Crenshaw House & Equal Suffrage League, Richmond, Slideshow

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League Growth.

The proposed name for the ESL initially was the Equal Suffrage League of Richmond. But members changed it to the ESL of Virginia to gain statewide appeal—a move that apparently succeeded: within its first month, 61 new members were enrolled; within the first year, 120. By 1919, large member lists were recorded in chapters in Accomack, Clarke, Frederick, Gloucester, Mecklenburg, and Pittsylvania counties, and in Petersburg—representing localities in the Eastern Shore and Tidewater, Southside, and the Shenandoah Valley.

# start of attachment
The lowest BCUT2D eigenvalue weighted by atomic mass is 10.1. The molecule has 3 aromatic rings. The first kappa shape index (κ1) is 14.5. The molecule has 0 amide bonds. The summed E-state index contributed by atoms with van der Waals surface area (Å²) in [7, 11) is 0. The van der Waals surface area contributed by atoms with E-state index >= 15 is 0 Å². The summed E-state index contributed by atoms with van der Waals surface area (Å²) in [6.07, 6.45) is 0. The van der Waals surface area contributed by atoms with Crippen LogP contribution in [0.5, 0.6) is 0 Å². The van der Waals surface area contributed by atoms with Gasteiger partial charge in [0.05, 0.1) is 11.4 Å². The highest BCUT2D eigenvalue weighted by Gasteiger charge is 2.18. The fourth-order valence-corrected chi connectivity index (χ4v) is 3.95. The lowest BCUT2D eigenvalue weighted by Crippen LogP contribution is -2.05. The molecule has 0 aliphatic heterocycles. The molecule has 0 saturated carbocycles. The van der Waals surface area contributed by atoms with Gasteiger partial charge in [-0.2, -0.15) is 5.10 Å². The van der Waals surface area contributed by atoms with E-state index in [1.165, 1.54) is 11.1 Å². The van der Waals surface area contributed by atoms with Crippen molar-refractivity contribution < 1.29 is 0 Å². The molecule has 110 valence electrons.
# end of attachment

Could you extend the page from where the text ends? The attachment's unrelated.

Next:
Despite sharing the same goal, the league was not monolithic in its conductchapters often adopted very different approaches. The gentler, ladylike mode favored by Lila Meade Valentine did not always hold sway outside of Richmond. The Norfolk chapter, for instance, was known to be more militant under its leader Pauline Adams (left), who endorsed picketing in the streets as part of a brazen approach.
   After 1915, Adams became a member of the more confrontational Congressional Union for Woman Suffrage and the National Women’s Party, groups that often were at odds with the ESL. In 1917, Adams and 12 others were arrested for demonstrating in front of President Woodrow Wilson at a Selective Service parade and imprisoned for 60 days at the Occoquan Workhouse in Fairfax County, where this portrait of Adams in her prison garb was shot. (Photo: Library of Congress)